Article / Events

Waiting for Villa d'Este 2020, a throwback to the 2019 edition

When talking Italy with foreign friends, many are those who’ll tell you of their trip to Rome, Florence or Venice. Fewer will come up with memories of a visit to Tuscany, the Amalfi Coast or Sicily. But only a selected few, generally the most discerning and elegant, will mention Lake Como as their go-to destination when paying a visit to the Bel Paese.

Author: Alvise Mori

Pictures by: Alvise Mori and Chris Leustean for Milano16V

Organizers: Concorso d'Eleganza Villa d'Este and BMW GROUP

It is, indeed, a place where elegance, beauty and easy life - blend together effortlessly. Ever since the 17th century, lake Como has been the preferred location for the milanese nobility to spend off-duty days; countless are the beautiful villas that stipple the lakeside, most of which are now owned by actors, politicians or millionaires.

It comes as no surprise, then, that this heavenly setting has been chosen, in 1929, to home the Concorso d’Eleganza Villa d’Este, one of the major events held yearly around the globe to celebrate elegance on wheels.

Initially meant to award contemporary cars - the first winner was an Isotta Fraschini Tipo 8A - and interrupted in 1947, it was then relaunched in 1986 with a focus on historical cars (funnily enough, the winner in 1986 was again an Isotta Fraschini 8A, this time with a slightly different “Super Sport” coachwork). However, a “Design Concept Award” is given each year to the most beautiful contemporary car, generally a one-off, a concept, or a limited production car (picture by Concorso d'Eleganza).

We attended the Concorso on Sunday, when all the action is set in Villa Erba: the amount of rare and beautiful classics was simply hard to believe.

Many of the most elusive cars ever produced were represented, and of course by either perfectly preserved or restored exemplaries. A Ferrari 250GT Berlinetta? Check. A Mercedes 300SL Gullwing? There. Not one, but two Miuras (including a SV)? Both present. The list could go on, but it would be a shame to just mention the names without a focus on some of the most attractive four wheelers seen there.

So let’s start with the Aston Martin DB4 GT Zagato. It is worth quoting what Simon Kidston - heart and soul of the Concorso, as well as one of the most celebrated classic cars dealer in the world - once said: “Isn’t it typical that probably the best looking British car ever is actually half Italian?”. The one parked in the sublime setting of Villa Erba’s garden was number 0178, the only one originally finished in Range Rosso and one of only eight with left drive side.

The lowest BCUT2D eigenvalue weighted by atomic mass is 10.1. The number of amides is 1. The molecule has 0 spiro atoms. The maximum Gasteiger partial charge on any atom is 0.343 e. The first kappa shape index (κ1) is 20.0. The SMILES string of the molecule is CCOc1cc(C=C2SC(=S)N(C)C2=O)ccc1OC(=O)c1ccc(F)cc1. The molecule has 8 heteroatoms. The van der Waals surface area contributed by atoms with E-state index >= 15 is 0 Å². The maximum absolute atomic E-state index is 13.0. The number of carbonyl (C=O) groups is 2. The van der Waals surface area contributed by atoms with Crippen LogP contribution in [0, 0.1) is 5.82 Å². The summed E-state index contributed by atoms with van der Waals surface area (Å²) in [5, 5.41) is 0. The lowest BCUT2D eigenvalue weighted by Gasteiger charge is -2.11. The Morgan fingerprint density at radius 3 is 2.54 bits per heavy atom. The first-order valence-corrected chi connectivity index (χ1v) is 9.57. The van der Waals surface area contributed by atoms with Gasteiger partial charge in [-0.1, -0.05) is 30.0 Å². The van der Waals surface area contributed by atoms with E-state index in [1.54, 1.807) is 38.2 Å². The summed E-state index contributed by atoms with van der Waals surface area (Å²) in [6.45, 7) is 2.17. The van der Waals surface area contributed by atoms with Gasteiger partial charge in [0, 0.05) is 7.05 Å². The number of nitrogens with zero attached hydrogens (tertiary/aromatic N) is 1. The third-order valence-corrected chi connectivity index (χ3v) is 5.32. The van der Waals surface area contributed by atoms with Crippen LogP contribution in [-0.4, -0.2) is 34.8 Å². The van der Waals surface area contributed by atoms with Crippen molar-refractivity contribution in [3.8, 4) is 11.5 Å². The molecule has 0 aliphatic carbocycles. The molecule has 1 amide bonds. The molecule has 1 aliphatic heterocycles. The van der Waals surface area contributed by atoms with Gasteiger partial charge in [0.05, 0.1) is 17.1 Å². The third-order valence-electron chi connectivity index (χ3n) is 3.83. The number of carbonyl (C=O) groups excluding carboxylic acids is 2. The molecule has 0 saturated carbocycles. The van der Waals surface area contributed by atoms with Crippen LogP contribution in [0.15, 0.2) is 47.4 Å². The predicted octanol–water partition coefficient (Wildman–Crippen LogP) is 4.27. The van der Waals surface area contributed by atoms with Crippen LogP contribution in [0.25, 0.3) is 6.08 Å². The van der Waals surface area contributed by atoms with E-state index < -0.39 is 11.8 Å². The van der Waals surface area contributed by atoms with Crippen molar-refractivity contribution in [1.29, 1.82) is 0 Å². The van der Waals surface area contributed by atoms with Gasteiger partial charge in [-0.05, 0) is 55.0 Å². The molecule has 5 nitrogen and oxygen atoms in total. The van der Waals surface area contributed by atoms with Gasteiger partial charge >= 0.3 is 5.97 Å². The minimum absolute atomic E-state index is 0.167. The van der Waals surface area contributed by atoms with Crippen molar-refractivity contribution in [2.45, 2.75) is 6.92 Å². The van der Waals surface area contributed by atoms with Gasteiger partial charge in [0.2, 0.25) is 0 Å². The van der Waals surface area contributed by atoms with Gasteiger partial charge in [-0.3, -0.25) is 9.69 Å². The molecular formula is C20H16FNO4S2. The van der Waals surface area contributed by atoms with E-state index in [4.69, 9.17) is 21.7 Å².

Even though the uncommon color can be upsetting for some, as it’s not as understated as the R.S.W. Green chosen by most, it’s still undeniably one of the most beautiful, elegant and well proportioned cars ever to come out of both Aston Martin and Zagato. Add to that the fact that Ercole Spada was only 23, at the time when he designed it, and you’ll truly understand how special this car is.

Step just a few meters aside, and a Ferrari 275 GTB (this too in an uncommon color, a burnt metallic orange) would show up to your eye. But it was the other Ferrari 275 GTB gracing the lawns of Villa Erba the one which commanded more attention: it was, indeed, number 09051, one of only twelve GTB/C’s ever built, which some of you might remember from its record sale at Goodings in 2017, when the hammer fell at an astonishing $14.520.000. Already awarded for Best Restoration at Pebble Beach, the car has been a show stopper the whole day. At a certain point the owner, who sat smiling beside it from morning until afternoon, opened the bonnet, gathering an even larger crowd in contemplation of the engine, the ultimate single-cam Colombo 275cc. 

The runner-ups for the Design Concept Awards were also a source of amusement for many. Aside from the impressive, yet arguably attractive Bugatti Voiture Noire, at the time already sold for that whopping €11m yet not fully operative, there were several more discreet cars, such as the Austro Daimler Bergmeister ADR 630 Shooting Grand (try to say that faster), the charming Peugeot e-Legend and the aggressive Ares Design Panther.

If the name and the pictures make you think about the De Tomaso Pantera, you’re definitely right: it is, indeed, a sort of hommage to the glorious Italian supercar from the Seventies, artisanally built in Italy (most specifically in Emilia Romagna) by a small team of engineers and designers. Based on the Lamborghini Huracan, it basically only retains the original chassis and engine, both heavily modified. Everything else has been designed from scratch, and the results, both in terms of aesthetics and sound, are plain stunning.

As the day was bringing to a close, all the cars lined up to parade on the red carpet in front of the public, ready to find out who the winner would be (spoiler: it was the 1937 Alfa Romeo 8C 2900/B, which brought home both the jury and the public Coppa d’Oro).

It was also the moment for the public debut of the rebuilt BMW Garmisch, a long lost futuristic concept designed by Marcello Gandini for the 1970 Geneva Salon, and later dismantled.

We took some moments to admire its lines - still contemporary to these days - but it was time for us to leave: we were awaited at Fuoriconcorso, the first in a series of exclusive parties by Larusmiani, held just a few villas away.

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